Simply ensuring quality and uniqueness isn't the only product consideration. Imitations have to be avoided. If a comparable experience is available everywhere, the cachet is lost. Limitations help create a luxury brand, too. If every flight could include a jacket and meal, the uniqueness would evaporate. Accommodating special requests, such as roses or champagne, add to the perception of pampering and luxury. Personalization, engraving a name on a product or in our case greeting a guest by name, helped make the difference between an airplane ride and a luxury experience.
Generally, low prices are considered key to product success, but luxury brands are priced high.
If some people aren't complaining about your prices, it's said, they aren't high enough. That may be true for general market products and services, but luxury products are, at least in part, defined by their higher price. Still, trust is key to luxury brands, and if your prices are perceived to be artificially high the strategy will backfire.
Bargain sales and discounts are antithetical to the concept of a luxury brand. If a quality product is worth the price, then how can that price be reduced without sacrificing quality? To ensure people understand your devotion to quality, don't give them reason to believe you're willing to compromise it.
Another way luxury brands engender trust is to avoid odd prices. A five hundred dollar flight priced at $499.99 sends a mixed message. If we've succeeded in communicating that our product is of such high quality that it's worth the price, trying to trick a customer into thinking it costs less is insulting and defeats the purpose.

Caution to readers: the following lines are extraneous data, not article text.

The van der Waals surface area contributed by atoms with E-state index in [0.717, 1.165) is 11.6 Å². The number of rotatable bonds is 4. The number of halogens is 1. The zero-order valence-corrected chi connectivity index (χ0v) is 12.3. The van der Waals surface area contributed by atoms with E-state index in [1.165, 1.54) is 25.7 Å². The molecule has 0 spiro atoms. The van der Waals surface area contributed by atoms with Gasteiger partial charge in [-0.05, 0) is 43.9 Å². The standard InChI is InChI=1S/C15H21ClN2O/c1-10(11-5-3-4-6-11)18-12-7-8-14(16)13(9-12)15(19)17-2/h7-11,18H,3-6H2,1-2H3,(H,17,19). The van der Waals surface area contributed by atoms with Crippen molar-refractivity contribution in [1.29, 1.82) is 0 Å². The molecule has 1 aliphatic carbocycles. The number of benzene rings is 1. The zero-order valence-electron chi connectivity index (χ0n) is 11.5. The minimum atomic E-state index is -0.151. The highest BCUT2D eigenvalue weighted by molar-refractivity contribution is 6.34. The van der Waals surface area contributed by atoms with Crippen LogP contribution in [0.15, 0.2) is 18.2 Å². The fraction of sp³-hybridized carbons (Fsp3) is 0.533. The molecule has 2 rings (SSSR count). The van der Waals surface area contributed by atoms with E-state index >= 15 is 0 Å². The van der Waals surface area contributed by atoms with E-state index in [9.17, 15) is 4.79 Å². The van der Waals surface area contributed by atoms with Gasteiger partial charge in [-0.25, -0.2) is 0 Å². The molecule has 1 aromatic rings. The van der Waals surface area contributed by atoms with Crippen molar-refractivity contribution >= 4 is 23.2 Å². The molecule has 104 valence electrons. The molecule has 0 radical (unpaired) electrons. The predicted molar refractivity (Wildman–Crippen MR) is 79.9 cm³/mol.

In the general market, the premise is that broad distribution achieves the greatest sales. However, limited distribution increases perceived exclusivity — an important component of a luxury brand.
If location, location, location is the formula for general market success, limited prime location is key to luxury branding. Louis Vuitton, Gucci, Chanel, Rolex and Cartier don't have locations on Rodeo Drive in Beverley Hills, Bond Street in London, the Ginza in Tokyo, and the Champs-Èlysees in Paris because of their success. They're successful because that's where they put their stores.